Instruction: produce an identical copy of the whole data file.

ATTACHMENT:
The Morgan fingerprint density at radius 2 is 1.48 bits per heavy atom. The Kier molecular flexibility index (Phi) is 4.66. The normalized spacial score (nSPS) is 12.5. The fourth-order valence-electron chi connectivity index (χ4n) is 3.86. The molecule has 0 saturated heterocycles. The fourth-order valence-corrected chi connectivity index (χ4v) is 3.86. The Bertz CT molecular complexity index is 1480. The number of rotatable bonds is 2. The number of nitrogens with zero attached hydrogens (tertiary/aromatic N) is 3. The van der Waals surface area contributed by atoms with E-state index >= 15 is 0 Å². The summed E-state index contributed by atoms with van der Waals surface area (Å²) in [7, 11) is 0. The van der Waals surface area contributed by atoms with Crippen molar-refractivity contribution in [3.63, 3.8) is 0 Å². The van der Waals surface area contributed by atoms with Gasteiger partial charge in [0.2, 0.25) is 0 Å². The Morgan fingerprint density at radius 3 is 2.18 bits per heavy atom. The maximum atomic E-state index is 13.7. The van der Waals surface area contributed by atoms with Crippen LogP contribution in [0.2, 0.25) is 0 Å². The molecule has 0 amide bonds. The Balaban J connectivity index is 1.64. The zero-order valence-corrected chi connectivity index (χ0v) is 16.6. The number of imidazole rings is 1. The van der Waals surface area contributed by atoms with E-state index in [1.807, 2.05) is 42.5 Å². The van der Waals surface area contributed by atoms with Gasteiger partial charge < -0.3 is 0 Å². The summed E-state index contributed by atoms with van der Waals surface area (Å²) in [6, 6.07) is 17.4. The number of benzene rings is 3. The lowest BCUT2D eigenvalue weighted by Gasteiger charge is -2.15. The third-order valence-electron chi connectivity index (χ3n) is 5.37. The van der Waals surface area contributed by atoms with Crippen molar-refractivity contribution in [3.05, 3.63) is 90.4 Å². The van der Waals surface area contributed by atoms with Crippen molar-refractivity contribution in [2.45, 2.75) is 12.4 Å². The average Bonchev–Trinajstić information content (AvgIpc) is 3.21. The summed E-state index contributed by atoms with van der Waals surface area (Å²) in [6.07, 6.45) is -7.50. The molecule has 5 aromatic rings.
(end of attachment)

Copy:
The Morgan fingerprint density at radius 2 is 1.48 bits per heavy atom. The Kier molecular flexibility index (Phi) is 4.66. The normalized spacial score (nSPS) is 12.5. The fourth-order valence-electron chi connectivity index (χ4n) is 3.86. The molecule has 0 saturated heterocycles. The fourth-order valence-corrected chi connectivity index (χ4v) is 3.86. The Bertz CT molecular complexity index is 1480. The number of rotatable bonds is 2. The number of nitrogens with zero attached hydrogens (tertiary/aromatic N) is 3. The van der Waals surface area contributed by atoms with E-state index >= 15 is 0 Å². The summed E-state index contributed by atoms with van der Waals surface area (Å²) in [7, 11) is 0. The van der Waals surface area contributed by atoms with Crippen molar-refractivity contribution in [3.63, 3.8) is 0 Å². The van der Waals surface area contributed by atoms with Gasteiger partial charge in [0.2, 0.25) is 0 Å². The Morgan fingerprint density at radius 3 is 2.18 bits per heavy atom. The maximum atomic E-state index is 13.7. The van der Waals surface area contributed by atoms with Crippen LogP contribution in [0.2, 0.25) is 0 Å². The molecule has 0 amide bonds. The Balaban J connectivity index is 1.64. The zero-order valence-corrected chi connectivity index (χ0v) is 16.6. The number of imidazole rings is 1. The van der Waals surface area contributed by atoms with E-state index in [1.807, 2.05) is 42.5 Å². The van der Waals surface area contributed by atoms with Gasteiger partial charge < -0.3 is 0 Å². The summed E-state index contributed by atoms with van der Waals surface area (Å²) in [6, 6.07) is 17.4. The number of benzene rings is 3. The lowest BCUT2D eigenvalue weighted by Gasteiger charge is -2.15. The third-order valence-electron chi connectivity index (χ3n) is 5.37. The van der Waals surface area contributed by atoms with Crippen molar-refractivity contribution in [3.05, 3.63) is 90.4 Å². The van der Waals surface area contributed by atoms with Crippen molar-refractivity contribution in [2.45, 2.75) is 12.4 Å². The average Bonchev–Trinajstić information content (AvgIpc) is 3.21. The summed E-state index contributed by atoms with van der Waals surface area (Å²) in [6.07, 6.45) is -7.50. The molecule has 5 aromatic rings.